cultivable land. A drone can gather data on 500 to 1,000 acres in less than a
day, thereby reducing the time it takes to settle claims- from days to hours.
Using drones, Drones have been able to survey three times as many acres as an
adjuster on foot and efficiently account for all of a customer’s crop damage.
Improving Customer Experience During Catastrophes
Inclement weather and challenging to reach
locations, make it cumbersome for insurers to reach, which eventually results
in delay and failure to resolve a large number of claims in a given time. Storms
and floods make up large percentage of insured losses. As seen in the aftermath
of Hurricane Irma, 300 high-rise buildings were inspected by GFA Generali
insurance using drones. The process took just ten days, whereas a ground crew
of the same size would have taken several months.
When appraising property claims, claim adjusters
typically encounter hazardous situations. Drone-mapping is a safer inspection
method. Companies like Iprosurv are making drone roof inspection more efficient
and safer by reducing their exposure to accidents and hazardous conditions. With
the implementation of Iprosurvs Major Loss package insurers, loss adjusters,
forensics, structural engineers and local authorities to name but a few can
have access to vital data to asses interim payments and scope of works all this
can be done without attending the initial site visit when the structure is deemed
unsafe to enter or the site is under a strict health and safety cordon due to
the possibility of collapse or injury to personel.
Bespoke Online Portal.
of the art software and technology we are able to deliver large amounts of data
in user friendly interfaces. With the addition of Iprosurv bespoke portal we
are able to deliver large amounts of data in a safe compliant environment with
multiple stakeholders. The system is setup to be an end to end system for our
clients with multiple touchpoints built in.
If you would like to know more about Iprosurv
please do not hesitate to get in touch with us by visiting our website at www.iprosurv.com.
On Monday of this week Iprosurv held its first pilot event and it was a pleasure to meet so many of our experienced professional pilots, it never fails to astound me at the level of knowledge and skill that we have in the Iprosurv platform.
So a great big thank you to all our pilots for their support at the event, Iprosurv would not be at the level we are in the market without all of you.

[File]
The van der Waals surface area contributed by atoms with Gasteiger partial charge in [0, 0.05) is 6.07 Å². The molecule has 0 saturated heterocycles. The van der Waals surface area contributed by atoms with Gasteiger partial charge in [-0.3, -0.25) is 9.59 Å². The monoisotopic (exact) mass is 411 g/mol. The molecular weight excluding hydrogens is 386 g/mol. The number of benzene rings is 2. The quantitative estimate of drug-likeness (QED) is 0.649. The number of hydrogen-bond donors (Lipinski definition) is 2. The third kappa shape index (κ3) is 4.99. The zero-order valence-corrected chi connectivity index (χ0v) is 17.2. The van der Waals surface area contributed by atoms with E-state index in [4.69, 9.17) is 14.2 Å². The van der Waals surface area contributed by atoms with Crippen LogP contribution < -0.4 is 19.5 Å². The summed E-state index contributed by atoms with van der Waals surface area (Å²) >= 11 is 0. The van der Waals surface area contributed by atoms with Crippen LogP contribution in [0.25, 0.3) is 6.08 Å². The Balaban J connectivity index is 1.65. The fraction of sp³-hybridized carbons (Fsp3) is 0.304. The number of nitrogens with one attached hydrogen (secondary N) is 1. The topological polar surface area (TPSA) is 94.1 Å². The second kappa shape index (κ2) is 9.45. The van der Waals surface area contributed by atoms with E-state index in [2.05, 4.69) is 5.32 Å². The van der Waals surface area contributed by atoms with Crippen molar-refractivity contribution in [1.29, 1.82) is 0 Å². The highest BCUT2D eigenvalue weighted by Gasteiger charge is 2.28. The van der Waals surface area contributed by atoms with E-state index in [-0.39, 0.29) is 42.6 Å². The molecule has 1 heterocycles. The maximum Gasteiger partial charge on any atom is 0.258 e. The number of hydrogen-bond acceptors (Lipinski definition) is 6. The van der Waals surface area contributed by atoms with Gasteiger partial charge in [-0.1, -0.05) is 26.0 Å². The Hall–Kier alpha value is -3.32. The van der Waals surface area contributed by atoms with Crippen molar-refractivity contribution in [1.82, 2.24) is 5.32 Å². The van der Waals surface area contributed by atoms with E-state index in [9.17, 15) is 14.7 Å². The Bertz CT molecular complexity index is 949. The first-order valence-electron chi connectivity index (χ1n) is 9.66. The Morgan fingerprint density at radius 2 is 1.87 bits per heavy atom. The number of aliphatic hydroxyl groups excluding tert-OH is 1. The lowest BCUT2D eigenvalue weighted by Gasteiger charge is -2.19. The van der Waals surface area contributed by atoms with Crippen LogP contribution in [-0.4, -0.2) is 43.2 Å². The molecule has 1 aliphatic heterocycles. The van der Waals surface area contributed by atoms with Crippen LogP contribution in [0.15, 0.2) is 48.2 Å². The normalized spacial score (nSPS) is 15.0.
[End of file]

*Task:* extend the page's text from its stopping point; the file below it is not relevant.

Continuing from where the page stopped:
I would also like to thank all of our guest speakers, the feedback we have had from the pilot platform has been amazing and all of you helped the day be a success so my heart felt thanks go out to: Graham Brown (ARPAS); Andrew Robinson (Coptrz; Prof Vares (Sheffield University); Dr Opdam (Clogworks); James Pick (Coptrz).
During the day we discussed the Drone market moving forward, legislation, emerging markets and area of focus, surveying methods and finishing with the Iprosurv 2020 vision, the direction we want to take the company and the new markets we will be entering in 2020.
it was great to see so many of our pilots taking the opportunity to network with other pilots and take the opportunity to grow their own business.
In closing thank you to everyone that attended and supported Iprosurv, and making the day a great success, thank you to you all.
NATS has today launched its new free online drone training course, aimed at new drone owners and hobbyists.
Steve Graham, head of business engagement at NATS, said: “We hope new and existing drone users will find our new online hobbyist course useful as a fun-to-use tool with a serious message. NATS strongly supports fair and equal access for all types of aircraft, manned and unmanned, in integrated airspace – and it is important that all users of airspace do so safely, responsibly, and with due regard for the needs of others.”
Adding: “By designing an animated video with clear and accessible voice over narration and multiple-choice quiz questions, our aim is to provide accurate and practical information as a reference guide that will be helpful for all drone operators, especially new drone owners and hobbyists.”
https://iprosurv.com/2020/01/28/drones-taking-off-in-the-claims-process/Drones Taking off in the Claims Process?
https://iprosurv.com/2020/01/22/2020-could-be-the-year-that-drones-take-off/2020 could be the year that drones take off
https://iprosurv.com/2019/12/20/to-drone-or-not-to-drone/To Drone or Not to Drone
https://iprosurv.com/2019/12/09/insurance-companies-continue-to-embrace-drone-technology-but-we-have-so-much-more-to-offer/Insurance Companies Continue to Embrace Drone Technology…But we have so much more to offer!